For writers and poets eager to get their work into print, summertime can be a bit frustrating in that the vast majority of literary journals are directly or indirectly affiliated with colleges and universities; and thus their staffs take a break from reading (and also from the mundane bureaucracy of keeping track of incoming submissions) in the summer. However, "vast majority" is not "all," and there are journals that read during the quiet months of June, July and August. It just requires a bit more effort to find places to submit. In an earlier post, I talked said that when I became serious about getting my work into print, I vowed to make a minimum of six contacts per week. I managed to meet that number in the summer months, but it did require additional research.
When you start looking at submission guidelines, you discover that there are essentially two sorts of places that accept submissions in the summer: those that claim to actually read them (some of whom acknowledge that response times are slower in the summer), and those that accept submissions but say upfront that the submissions won't be read until the academic year commences. As I've said previously in this blog, it's important to read submission guidelines carefully, as there's no point in sending work to journal editors who say they don't want summer submissions; and by the same token, if you're truly "eager" to get work in print, you may want to think carefully before submitting to a journal that acknowledges its slow response time in the summer, or one that tells you your submission, while accepted, won't be read until fall.
By the way, it's worth mentioning that "summer" is a bit hazy (ha) -- meaning that the front- and tail-ends of reading periods tend to vary greatly. That is, one journal may stop reading at the end of April, another the end of May, another part way into June; and a journal may start reading again August 1, another September 1, or perhaps September 15 or later. So, again, read guidelines carefully.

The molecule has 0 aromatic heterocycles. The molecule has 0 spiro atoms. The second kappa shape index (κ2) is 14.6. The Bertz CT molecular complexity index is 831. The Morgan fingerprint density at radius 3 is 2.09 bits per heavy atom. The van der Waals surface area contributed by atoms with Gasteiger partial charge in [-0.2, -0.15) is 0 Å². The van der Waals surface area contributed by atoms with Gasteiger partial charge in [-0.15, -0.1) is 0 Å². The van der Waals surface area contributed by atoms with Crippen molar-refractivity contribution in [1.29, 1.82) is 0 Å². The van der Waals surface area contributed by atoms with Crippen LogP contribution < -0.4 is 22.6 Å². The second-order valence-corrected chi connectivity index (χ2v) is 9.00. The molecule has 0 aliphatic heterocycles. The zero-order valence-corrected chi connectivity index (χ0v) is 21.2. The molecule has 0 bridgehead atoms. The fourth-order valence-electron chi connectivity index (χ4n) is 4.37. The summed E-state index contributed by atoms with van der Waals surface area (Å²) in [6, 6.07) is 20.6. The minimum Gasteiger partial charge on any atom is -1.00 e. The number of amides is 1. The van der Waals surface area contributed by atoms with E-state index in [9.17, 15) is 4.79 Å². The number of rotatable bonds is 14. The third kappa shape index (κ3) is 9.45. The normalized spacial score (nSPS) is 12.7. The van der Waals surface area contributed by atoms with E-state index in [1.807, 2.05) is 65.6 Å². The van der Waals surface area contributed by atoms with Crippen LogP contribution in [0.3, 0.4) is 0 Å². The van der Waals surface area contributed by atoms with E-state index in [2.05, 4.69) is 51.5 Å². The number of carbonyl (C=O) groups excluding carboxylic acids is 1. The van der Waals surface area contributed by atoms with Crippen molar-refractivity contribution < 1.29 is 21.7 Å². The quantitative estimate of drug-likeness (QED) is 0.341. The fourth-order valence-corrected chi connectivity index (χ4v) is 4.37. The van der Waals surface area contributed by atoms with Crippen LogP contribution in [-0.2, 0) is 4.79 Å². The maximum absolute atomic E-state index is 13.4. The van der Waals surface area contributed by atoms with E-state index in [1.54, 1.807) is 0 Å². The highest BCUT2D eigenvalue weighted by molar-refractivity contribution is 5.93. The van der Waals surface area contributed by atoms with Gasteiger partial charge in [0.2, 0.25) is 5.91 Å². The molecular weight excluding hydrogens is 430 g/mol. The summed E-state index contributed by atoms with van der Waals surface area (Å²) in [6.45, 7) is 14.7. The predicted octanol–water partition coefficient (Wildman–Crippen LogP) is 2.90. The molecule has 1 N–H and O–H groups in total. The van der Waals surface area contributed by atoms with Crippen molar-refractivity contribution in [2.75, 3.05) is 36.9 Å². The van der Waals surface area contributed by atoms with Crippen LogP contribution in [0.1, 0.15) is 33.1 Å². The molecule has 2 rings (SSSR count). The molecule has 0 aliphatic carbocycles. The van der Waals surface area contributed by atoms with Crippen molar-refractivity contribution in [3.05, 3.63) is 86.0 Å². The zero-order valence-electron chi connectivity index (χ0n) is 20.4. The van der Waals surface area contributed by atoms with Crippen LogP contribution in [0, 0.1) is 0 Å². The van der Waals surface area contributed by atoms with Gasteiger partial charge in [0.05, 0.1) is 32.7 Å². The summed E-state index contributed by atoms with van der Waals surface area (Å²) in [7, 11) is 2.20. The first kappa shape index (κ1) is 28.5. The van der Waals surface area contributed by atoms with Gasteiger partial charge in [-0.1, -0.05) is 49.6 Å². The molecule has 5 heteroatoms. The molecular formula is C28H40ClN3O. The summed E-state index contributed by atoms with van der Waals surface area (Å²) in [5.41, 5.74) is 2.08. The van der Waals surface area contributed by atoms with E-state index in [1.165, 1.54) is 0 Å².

A quick perusal of Duotrope's Digest's weekly email bulletin can give one a sense of the summertime submissions landscape. The bulletins list markets that have been added, ones that have opened or reopened to submissions, ones that have closed, and ones that seem to have dissolved or at least gone on indefinite hiatus. Here are some highlights from the most recent bulletin (this one tailored for fiction writers).
A Few Lines appears to be reading in the summer, and their editorial board "actively seeks emerging young writers."
Paper Nautilus reads year-round, but warns that their response time is slowest October through January (so this may be a good bet for the truly eager).
Stoked Press, which seeks a variety of types of work and which publishes them in a variety of print and electronic formats, appears to read year-round as well.
Caper Literary Journal reopened to submissions May 25. Caper, like Stoked Press, is looking to publish all kinds of creative material via all kinds of formats.
Also recently reopened to submissions is Knockout literary magazine. Note that its editors are "primarily looking for poetry," but they also want to see shorter prose pieces as well. They also emphasize that they are "as GLBT-friendly as ever."
These journals listed here tend to be start-up -- and up-start -- journals, and there's nothing wrong with that. Some writers/poets are mainly interested in more established (perhaps traditional) journals, and these sorts of summertime submission opportunities are more rare, but they do exist. A good source to begin one's search for the more established who may be reading in the summer is the Council of Literary Magazines and Presses (CLMP) database of members.
American Short Fiction, a highly respected journal, is open for submissions.
Granta reads year-found, but like all the well-established and well-respected journals, competition is, let's say, fierce.
Quiddity, a print journal that I helped found and now still read for, accepts submissions year-round.
Again, those more traditional/established possibilities exist, but it takes a bit of digging sometimes to unearth them.